Use the questions to inform how you read each passage

This means, read the 1st question, and then look for the answer in the passage. Look at the 2nd question, and then look for the answer in the passage, etc. This will decrease the amount of re-reading you have to do and help prevent any confusion.

Plug in answers to see if they make sense

Correct answers in the English section will usually have a straightforward meaning and clear sentence structure, so if you plug in A, B, C or D and only A seems to provide a clear, grammatically correct meaning, that’s probably your answer.

ACT Math Test

The key to the math section of the ACT is time management, since you’re given 60 minutes to complete 60 questions. The topics covered in this portion of the test are pre-algebra, algebra, geometry, and trigonometry. All are randomly placed, with random difficulty. However, each section increases in difficulty—the first three sections have predictable difficulty with the 1st being easiest, 2nd slightly harder, 3rd slightly harder, etc.

You may find yourself getting stuck in the numbers and lose sight of the main point. Don’t recalculate all the data or get lost in numerical details. Focus first on the questions you feel most confident about answering. Getting the easy-medium difficulty questions out of the way will help guarantee you’re only guessing on the more challenging questions.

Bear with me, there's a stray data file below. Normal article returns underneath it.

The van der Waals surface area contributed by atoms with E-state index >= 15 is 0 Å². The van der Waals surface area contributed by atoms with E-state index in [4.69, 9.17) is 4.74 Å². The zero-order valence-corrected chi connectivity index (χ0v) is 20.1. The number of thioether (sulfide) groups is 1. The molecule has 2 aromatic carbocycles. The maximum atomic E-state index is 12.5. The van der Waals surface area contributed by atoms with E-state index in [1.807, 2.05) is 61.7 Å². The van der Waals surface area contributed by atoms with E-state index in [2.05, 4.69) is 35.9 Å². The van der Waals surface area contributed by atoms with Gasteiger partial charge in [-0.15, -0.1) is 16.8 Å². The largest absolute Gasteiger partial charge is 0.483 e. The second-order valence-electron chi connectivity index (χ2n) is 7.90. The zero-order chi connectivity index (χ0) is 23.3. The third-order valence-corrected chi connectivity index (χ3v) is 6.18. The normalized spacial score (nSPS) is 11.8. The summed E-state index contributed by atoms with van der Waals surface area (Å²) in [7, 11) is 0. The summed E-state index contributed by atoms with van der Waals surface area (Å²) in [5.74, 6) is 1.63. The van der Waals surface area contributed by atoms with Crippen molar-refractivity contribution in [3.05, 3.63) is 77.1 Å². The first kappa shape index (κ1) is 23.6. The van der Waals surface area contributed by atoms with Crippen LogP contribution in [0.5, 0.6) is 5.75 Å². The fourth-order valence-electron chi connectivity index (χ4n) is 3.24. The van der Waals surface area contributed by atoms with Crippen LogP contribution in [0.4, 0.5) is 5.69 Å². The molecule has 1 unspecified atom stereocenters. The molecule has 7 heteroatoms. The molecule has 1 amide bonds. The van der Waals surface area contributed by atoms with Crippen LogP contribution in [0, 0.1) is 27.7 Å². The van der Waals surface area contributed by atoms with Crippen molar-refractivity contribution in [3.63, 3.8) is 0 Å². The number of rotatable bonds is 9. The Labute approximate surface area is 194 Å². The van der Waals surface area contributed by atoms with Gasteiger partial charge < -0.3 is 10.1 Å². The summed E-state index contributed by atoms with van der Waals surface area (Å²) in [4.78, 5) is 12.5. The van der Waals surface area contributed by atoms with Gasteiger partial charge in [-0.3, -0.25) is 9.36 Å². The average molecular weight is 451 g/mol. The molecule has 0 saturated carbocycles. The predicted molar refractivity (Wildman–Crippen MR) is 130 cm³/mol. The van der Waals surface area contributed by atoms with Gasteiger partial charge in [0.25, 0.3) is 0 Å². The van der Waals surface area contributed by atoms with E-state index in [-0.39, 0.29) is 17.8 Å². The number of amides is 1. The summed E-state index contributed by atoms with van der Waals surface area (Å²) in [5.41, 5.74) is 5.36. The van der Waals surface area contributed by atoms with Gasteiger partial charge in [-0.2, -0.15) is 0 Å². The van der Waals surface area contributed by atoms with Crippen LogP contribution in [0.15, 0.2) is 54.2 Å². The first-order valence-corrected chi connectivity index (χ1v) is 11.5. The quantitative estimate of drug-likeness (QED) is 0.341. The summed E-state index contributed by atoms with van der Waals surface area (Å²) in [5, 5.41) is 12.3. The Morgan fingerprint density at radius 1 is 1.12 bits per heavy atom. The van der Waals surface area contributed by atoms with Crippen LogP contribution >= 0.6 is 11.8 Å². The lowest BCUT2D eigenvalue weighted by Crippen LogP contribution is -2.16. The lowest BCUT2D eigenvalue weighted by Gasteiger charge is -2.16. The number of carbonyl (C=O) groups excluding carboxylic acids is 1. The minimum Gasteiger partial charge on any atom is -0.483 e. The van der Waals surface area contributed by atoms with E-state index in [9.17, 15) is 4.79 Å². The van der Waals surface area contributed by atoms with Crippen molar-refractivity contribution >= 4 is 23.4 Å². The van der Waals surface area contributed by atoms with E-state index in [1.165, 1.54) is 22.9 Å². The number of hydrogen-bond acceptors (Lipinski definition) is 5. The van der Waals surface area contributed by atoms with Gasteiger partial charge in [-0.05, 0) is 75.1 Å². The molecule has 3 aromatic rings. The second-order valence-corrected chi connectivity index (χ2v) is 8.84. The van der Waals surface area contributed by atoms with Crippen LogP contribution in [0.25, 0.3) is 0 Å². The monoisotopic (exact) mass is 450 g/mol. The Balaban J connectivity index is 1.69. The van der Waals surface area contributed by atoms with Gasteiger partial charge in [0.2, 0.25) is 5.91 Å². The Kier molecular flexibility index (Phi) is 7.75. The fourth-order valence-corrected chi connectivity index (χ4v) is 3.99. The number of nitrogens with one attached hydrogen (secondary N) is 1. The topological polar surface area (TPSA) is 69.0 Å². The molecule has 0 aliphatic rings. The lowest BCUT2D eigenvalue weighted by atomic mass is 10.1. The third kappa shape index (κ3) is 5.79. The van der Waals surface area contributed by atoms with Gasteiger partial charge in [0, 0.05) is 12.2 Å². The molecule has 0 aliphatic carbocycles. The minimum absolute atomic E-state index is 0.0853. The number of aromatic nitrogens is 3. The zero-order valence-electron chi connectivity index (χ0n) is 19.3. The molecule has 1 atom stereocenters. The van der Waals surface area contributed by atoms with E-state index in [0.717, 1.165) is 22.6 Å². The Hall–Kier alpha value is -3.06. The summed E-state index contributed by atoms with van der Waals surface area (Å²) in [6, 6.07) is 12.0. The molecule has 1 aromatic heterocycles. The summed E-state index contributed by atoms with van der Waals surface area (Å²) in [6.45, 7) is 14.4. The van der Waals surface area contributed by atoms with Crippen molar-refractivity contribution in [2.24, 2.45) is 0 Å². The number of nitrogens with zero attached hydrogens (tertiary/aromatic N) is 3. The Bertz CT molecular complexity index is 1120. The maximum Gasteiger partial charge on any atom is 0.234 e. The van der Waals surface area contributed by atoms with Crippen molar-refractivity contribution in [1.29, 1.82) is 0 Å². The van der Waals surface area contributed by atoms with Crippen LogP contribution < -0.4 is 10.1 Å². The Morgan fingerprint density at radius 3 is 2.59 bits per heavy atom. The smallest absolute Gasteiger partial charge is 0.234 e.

ACT Reading Test

Time-management is an essential part of taking this section. You’re given 4 long passages (750 words) and 10 questions per passage, and only 35 minutes to complete them all. This means you might find yourself speed-reading.

There are 4 types of passages in this section: literary fiction, social sciences, humanities (philosophy, religion, etc.), and lastly, natural sciences. Skip around the reading section and tackle the type of passage you feel most comfortable with first. This way, if you end up running out of time, you’ll have completed the sections you’re most likely to get a correct answer in.